EPA approves bacteria-infected mosquitoes to fight Zika

Specially bred

Specially bred

It sounds like the plot of a science-fiction story - man-made killer mosquitoes set to be released among the public. The male mosquitoes don't bite humans, and mating them with wild female mosquitoes will result in fertilized eggs that don't hatch.

MosquitoMate, which is based in Lexington, Kentucky, received permission to release the mosquitoes, which have been infected with the bacteria called Wolbachia pipientis, Newsweek reports. But it's actually the culmination of a 20-year scientific discovery with the objective of eliminating the deadliest vector-borne diseases, including dengue fever and the Zika virus.

Individual property owners, from hotels to homeowners, would be able to purchase the ZAP bugs, but it may take a while for the company to spread across all 20 states - the company will have to produce millions of mosquitoes and they are now separating the male from the female ZAP mosquitoes by hand.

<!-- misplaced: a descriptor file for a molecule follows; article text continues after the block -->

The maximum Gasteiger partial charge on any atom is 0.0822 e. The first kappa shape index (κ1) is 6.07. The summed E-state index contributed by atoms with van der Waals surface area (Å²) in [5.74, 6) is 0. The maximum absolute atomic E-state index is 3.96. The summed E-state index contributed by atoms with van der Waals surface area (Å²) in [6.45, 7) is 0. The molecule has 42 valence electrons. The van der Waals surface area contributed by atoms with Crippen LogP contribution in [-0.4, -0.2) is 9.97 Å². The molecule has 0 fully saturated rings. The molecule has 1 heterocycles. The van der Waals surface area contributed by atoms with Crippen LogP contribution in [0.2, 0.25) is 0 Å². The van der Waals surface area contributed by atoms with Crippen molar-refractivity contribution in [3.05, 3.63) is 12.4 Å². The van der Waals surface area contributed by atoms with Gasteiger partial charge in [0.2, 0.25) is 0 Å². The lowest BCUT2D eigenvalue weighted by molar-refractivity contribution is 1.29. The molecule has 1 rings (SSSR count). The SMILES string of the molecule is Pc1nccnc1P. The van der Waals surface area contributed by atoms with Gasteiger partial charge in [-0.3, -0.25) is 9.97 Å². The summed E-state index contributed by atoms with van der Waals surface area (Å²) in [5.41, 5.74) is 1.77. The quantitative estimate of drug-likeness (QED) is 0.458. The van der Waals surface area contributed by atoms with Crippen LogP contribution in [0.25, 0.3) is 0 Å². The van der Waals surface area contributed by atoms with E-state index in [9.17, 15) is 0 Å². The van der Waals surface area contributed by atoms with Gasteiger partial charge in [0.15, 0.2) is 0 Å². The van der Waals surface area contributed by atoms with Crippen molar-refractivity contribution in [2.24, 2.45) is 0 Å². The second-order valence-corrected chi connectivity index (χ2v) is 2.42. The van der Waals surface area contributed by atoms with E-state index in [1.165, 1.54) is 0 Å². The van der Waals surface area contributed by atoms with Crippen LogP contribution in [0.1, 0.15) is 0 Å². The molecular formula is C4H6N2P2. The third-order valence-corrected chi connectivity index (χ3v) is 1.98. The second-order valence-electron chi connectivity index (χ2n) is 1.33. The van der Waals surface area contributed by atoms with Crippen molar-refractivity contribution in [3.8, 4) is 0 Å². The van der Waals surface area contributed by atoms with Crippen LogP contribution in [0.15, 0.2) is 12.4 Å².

This will deplete the population of the unsafe mosquitoes.

For more than 4,000 years, humans have battled mosquito-borne diseases, and now, the U.S. Environmental Protection Agency (EPA) has approved a line of lab-grown mosquitoes created to reduce the number of these illness-causing insects.

The mosquitoes are licensed to sell in 20 states, including New York, New Jersey, and CT, and Washington, D.C., for five years, but they must also be registered in those jurisdictions before they can be used.

While these viruses are not endemic to the US but more frequently in tropical locations, epidemiologists worry about a growing prevalence in the southern part of the country, where outbreaks have occurred in Texas, Florida and Hawaii. This bacteria can not be transmitted to mammals, and eggs fertilized by infected males will not hatch.

The 19 other approved states are California, Connecticut, Delaware, Illinois, Kentucky, Massachusetts, Maine, Maryland, Missouri, New Hampshire, New Jersey, Nevada, New York, Ohio, Pennsylvania, Rhode Island, Tennessee, Vermont, and West Virginia, as well as Washington, DC.

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